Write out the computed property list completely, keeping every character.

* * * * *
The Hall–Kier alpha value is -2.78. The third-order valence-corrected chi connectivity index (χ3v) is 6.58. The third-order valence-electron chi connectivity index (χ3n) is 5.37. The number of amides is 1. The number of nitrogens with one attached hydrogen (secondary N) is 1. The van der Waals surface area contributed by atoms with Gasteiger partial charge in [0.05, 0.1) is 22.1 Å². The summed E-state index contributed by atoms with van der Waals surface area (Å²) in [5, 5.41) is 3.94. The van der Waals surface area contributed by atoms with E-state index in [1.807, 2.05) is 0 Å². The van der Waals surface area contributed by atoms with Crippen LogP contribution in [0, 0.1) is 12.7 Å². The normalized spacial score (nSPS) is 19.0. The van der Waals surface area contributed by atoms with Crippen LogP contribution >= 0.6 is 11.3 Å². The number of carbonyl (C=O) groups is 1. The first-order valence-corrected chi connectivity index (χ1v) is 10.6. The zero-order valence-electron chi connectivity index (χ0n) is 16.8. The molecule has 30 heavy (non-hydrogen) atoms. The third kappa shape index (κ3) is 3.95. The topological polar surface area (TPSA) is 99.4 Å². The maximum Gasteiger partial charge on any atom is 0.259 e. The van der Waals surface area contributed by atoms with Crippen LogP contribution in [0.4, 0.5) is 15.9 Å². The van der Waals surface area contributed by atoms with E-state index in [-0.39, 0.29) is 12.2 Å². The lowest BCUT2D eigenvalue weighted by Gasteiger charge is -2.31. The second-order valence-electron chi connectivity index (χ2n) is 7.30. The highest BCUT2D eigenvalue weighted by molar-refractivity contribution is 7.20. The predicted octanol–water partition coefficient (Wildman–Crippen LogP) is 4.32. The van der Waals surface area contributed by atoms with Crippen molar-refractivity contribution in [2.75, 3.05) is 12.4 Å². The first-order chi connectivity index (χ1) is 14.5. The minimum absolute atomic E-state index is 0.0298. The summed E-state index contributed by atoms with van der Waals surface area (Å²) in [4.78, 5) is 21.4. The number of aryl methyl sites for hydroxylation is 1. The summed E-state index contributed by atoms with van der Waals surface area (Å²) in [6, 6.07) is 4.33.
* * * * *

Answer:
The Hall–Kier alpha value is -2.78. The third-order valence-corrected chi connectivity index (χ3v) is 6.58. The third-order valence-electron chi connectivity index (χ3n) is 5.37. The number of amides is 1. The number of nitrogens with one attached hydrogen (secondary N) is 1. The van der Waals surface area contributed by atoms with Gasteiger partial charge in [0.05, 0.1) is 22.1 Å². The summed E-state index contributed by atoms with van der Waals surface area (Å²) in [5, 5.41) is 3.94. The van der Waals surface area contributed by atoms with E-state index in [1.807, 2.05) is 0 Å². The van der Waals surface area contributed by atoms with Crippen LogP contribution in [0, 0.1) is 12.7 Å². The normalized spacial score (nSPS) is 19.0. The van der Waals surface area contributed by atoms with Crippen LogP contribution >= 0.6 is 11.3 Å². The number of carbonyl (C=O) groups is 1. The first-order valence-corrected chi connectivity index (χ1v) is 10.6. The zero-order valence-electron chi connectivity index (χ0n) is 16.8. The molecule has 30 heavy (non-hydrogen) atoms. The third kappa shape index (κ3) is 3.95. The topological polar surface area (TPSA) is 99.4 Å². The maximum Gasteiger partial charge on any atom is 0.259 e. The van der Waals surface area contributed by atoms with Crippen LogP contribution in [0.4, 0.5) is 15.9 Å². The van der Waals surface area contributed by atoms with E-state index in [-0.39, 0.29) is 12.2 Å². The lowest BCUT2D eigenvalue weighted by Gasteiger charge is -2.31. The second-order valence-electron chi connectivity index (χ2n) is 7.30. The highest BCUT2D eigenvalue weighted by molar-refractivity contribution is 7.20. The predicted octanol–water partition coefficient (Wildman–Crippen LogP) is 4.32. The van der Waals surface area contributed by atoms with Crippen molar-refractivity contribution in [2.75, 3.05) is 12.4 Å². The first-order chi connectivity index (χ1) is 14.5. The minimum absolute atomic E-state index is 0.0298. The summed E-state index contributed by atoms with van der Waals surface area (Å²) in [4.78, 5) is 21.4. The number of aryl methyl sites for hydroxylation is 1. The summed E-state index contributed by atoms with van der Waals surface area (Å²) in [6, 6.07) is 4.33.